Faith schools which operate their own admissions get better results when they have competition, research suggests.
Competition could raise standards - and widen social divisions
An institute at the London School of Economics has published a study of school choice, using a sample of 200,000 pupils in England.
Faith schools - outside local authority control - were compared with community schools to measure the impact of parental choice.
Researchers say when a faith school has no competition, its results are lower.
Where a voluntary aided school had competition, that is, where parents were actively choosing it over others, they said the extra "value added" for pupils in such schools was equivalent to 16 to 19 weeks of progress.
However, the researchers said if there was no competition - that is no other schools nearby - the value added dropped by the same amount.
The research also attacks any assumptions about inner-city educational disadvantage - with findings that densely-populated, urban areas with many competing schools have higher standards.
The research from the LSE's Centre for Economic Performance, carried out by Stephen Gibbons, Stephen Machin and Olmo Silva, examines the impact of parental choice on schools, using a sample of 2,400 schools in south-east England.
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It found that where schools were in "competition" - either because there were many schools close together, or where a faith school was operating outside the local authority system - it could have a positive impact on standards.
Allowing schools to run their own admissions systems was recently criticised by an IPPR think-tank report, which argued that it was used as a form of selection.
But the LSE research says that where schools run their admissions process - and there are other competing schools where pupils could be sent - "there is evidence that competition is positively related to performance".
The research is published as the ATL teachers' union attacks faith schools for a lack of accountability - and calls for them not to "discriminate" in their admissions process.
Conservative leader David Cameron and Shadow Chancellor George Osborne have recently said they intend to send their children to faith schools - a choice also taken by Prime Minister Tony Blair.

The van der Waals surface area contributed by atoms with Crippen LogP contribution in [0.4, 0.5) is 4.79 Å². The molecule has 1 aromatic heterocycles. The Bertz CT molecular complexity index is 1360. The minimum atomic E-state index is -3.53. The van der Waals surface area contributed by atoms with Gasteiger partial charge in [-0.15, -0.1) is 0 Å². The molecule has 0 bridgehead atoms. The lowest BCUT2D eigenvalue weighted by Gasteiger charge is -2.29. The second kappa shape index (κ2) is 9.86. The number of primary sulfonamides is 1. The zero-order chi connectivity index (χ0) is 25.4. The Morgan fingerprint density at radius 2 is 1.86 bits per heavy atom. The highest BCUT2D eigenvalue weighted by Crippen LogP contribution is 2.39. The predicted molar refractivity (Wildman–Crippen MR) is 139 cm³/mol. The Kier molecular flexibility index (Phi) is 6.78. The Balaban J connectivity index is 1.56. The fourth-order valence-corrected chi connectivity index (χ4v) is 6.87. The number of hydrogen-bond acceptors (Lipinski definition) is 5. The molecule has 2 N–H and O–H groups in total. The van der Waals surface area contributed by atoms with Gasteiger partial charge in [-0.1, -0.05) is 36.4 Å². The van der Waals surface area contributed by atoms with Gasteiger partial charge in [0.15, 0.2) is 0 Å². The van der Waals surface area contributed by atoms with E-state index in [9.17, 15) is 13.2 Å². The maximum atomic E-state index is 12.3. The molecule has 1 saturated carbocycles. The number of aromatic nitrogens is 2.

The study is an attempt to cast light on the consequences of parental choice for schools - and the researchers say that, despite many strong opinions, there has been little clear evidence.
Inner-city education was found to be more effective
The study says that trying to find evidence of the impact of choice was difficult because the system in England counter-balances choice and competition.
If a school is very popular with parents and becomes oversubscribed, children are still allocated by the local authority to less popular schools, "preventing competitive incentives from operating".
However, the example of schools which control their own admissions, outside of local authorities, which are usually faith schools, provided the researchers with evidence for how parental choice could affect standards.
These schools were actively chosen by parents, rather than places being allocated by local authorities.
Within this sector, the researchers found a positive impact, with non-selective primary schools showing increased "value added" measurements - in terms of how much pupils improve between the ages of seven and 11.
The study also found that, counter to any perceptions about inner-city schools providing a "poor education", densely-populated, urban areas were more successful in terms of value-added.
Among such secondary schools, the researchers suggested that stronger pupil performance was a reflection of "greater inter-school competition".
"Pupils perform slightly better when they are at school in places that are highly urbanised and, particularly importantly, where there are many other neighbouring schools."
The implications of school choice remain unclear, say researchers
However the research also emphasises the ambiguity surrounding the consequences of allowing or promoting school choice.
In the primary schools where schools ran their own admissions the "diversity of abilities" within the school became slightly more narrow. This might make it more attractive to parents looking for a good school, but it raises questions about "segregation" by ability and social class.
The researchers highlight the questions that are raised by parental expectations of school choice.
Breaking the link between where people live and where they go to school is more socially inclusive in terms of allowing families in deprived areas to have access to popular schools outside their area.
But if such an open market were to be introduced, such an extension of choice could give even greater advantages to the most mobile and ambitious middle-class families.
The research also shows that despite the attention drawn to admissions disputes, such as the introduction of a lottery system in Brighton, that for many families the practical choices are much more limited.
Very few children have more than three schools which they could realistically attend, say researchers - and one in four only have one school within a reasonable travel distance.